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Pen Down, Brain Off

I really liked what Rebecca Stead said in a recent New York Times article about how she spends her weekends. Her book When You Reach Me is the latest Newbery Award winner, and it was one of my favorite recent reads. I don't always agree with awards committees and I don't read a lot of YA books aimed at younger readers (her MC's are sixth grade), but this one was charming - in a Time Traveler's Wife mixed with Encyclopedia Brown kind of way. Stead said Sunday is her day to turn her brain off. She said that it's the only way to allow it to relax and make new connections. Without the input that comes from "days off," storytellers have nothing to say.

Her comments reminded me about the importance of doing nothing. In our society, where productivity is so highly revered, we seldom give ourselves permission to do nothing. I've commented that some of my best ideas for writing have come to me while I'm in New Orleans, but maybe that's because I'm away from my routine and not feeling tied to a computer or compelled to work (although I do think the city's ambience has something to do with it.)

So, this weekend, turn your brain off. Take a walk or go for a bike ride. If this rain keeps up, hit the couch and let your mind float free. Yep, you can even take a nap if you like. A lot of writers think your best stuff is accessed in those first few moments of waking up, when the censors aren't up and running at full throttle yet. Natalie Goldberg writes about writing from your "wild mind" or "monkey mind," accessing the universe through your imagination. You just have to unclutter your head to dig down to the deep primal issues that are waiting to be mined (pun intended.) There's no telling what will come to you if you give yourself permission to drift.

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Posted in March, 2010


More Adults Reading YA

The Los Angeles Times said yesterday that more and more adults are reading YA or Young Adult books. The article cited the reasons as word-of-mouth (Twilight), awards (Alexie's The Absolutely True Diary of a Part-Time Indian), movies (The Sisterhood of the Traveling Pants and Percy Jackson & the Olympians: The Lightening Thief), the "mother test" (What I Saw and How I Lied), and the jump-start given to the genre by Harry Potter. Adult readers like the fast pace of YA books and the openness of the characters. Because YA is aimed at a group of people who have many distractions from reading, the plot must move along, the characters have to be real, and the opening needs to grab the reader by the collar from page one.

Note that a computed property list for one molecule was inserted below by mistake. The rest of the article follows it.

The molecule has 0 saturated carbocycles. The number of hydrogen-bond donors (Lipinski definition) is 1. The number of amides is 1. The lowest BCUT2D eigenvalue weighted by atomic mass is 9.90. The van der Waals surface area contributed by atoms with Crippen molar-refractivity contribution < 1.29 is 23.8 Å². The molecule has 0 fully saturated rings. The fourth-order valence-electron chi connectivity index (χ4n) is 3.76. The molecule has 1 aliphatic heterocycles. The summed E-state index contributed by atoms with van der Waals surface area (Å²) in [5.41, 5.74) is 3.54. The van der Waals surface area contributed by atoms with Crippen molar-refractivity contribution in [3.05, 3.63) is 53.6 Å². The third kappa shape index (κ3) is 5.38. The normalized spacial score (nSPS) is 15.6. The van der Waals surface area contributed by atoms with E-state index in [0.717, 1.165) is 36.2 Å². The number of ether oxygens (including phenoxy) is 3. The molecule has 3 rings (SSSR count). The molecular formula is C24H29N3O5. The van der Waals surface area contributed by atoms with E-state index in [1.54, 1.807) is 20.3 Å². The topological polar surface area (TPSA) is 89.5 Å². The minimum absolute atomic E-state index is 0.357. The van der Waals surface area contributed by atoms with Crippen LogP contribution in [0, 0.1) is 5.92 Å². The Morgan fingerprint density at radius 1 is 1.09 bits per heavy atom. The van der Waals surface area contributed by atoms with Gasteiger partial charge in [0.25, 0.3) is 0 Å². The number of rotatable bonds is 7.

It's what all good books should be, of course. I used to tell my high school students that textbook writers got a bonus for making stuff boring. Sometimes it feels like many writers of adult books do the same. Personally, I'm glad teens don't put up with superfluous detail in books, 'cause I like my reading straightforward and stripped-down too. Elmore Leonard says to leave out the stuff people skip. It's one of the most engaging qualities of YA - lean writing. If you haven't in a while, read a book today that's "high school skinny." Let me know if you need recommendations. There are so many that I love.

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Posted in March, 2010


E-books v. Tree-books

Much has been written about e-book pricing. Proponents of the $9.99 pricing Kindle offered until recently argue that publishers should be able to still make money at that rate because they're saving the cost of paper, printing, and shipping. It seems logical, I know, but the New York Times today discusses why five of the six largest publishers justify their $12.99 to $14.99 ebook prices. (Thanks, Drew, for the link.) According to these publishers, printing, storing, and shipping only accounts for about $3.25 for each book. I confess that math is not my forte, so I'll leave you to read the breakdown the Times gives for the cost of books.

Honestly, one of the most compelling arguments for the increase, in my mind, is that print booksellers won't be able to compete with e-books priced at $9.99. That price difference is certainly what lead me to buy about a dozen books to read on my iPhone, (which is surprisingly satisfying, despite the small size. Scrolling is so easy you get used to changing pages quickly and being able to adjust text size and highlight are plusses too.) It was a little hard for me to justify spending $15 for a paperback when I could get the e-book for $10 - and often at the same time the $26 hardback came out. Add to that the beauty of deciding you want a new book at midnight and downloading it in bed within ten seconds. Yeah, I LOVE browsing in bookstores, but I'm gonna need some financial incentive to continue to do so. Maybe leveling the playing field with the $14.99 pricing is a good idea if we want book stores to survive and thrive.

Just wondering how many of you read e-books and what your thoughts are about pricing. Before we all get too worked up about it, we do need to remember that digital books currently make up only 3% of book sales at the moment. I do look for that to increase, but hopefully, bookstores aren't going anywhere any time soon. At least in Huntsville this weekend, the bookstore culture was alive and well, I'm glad to say.

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Posted in March, 2010

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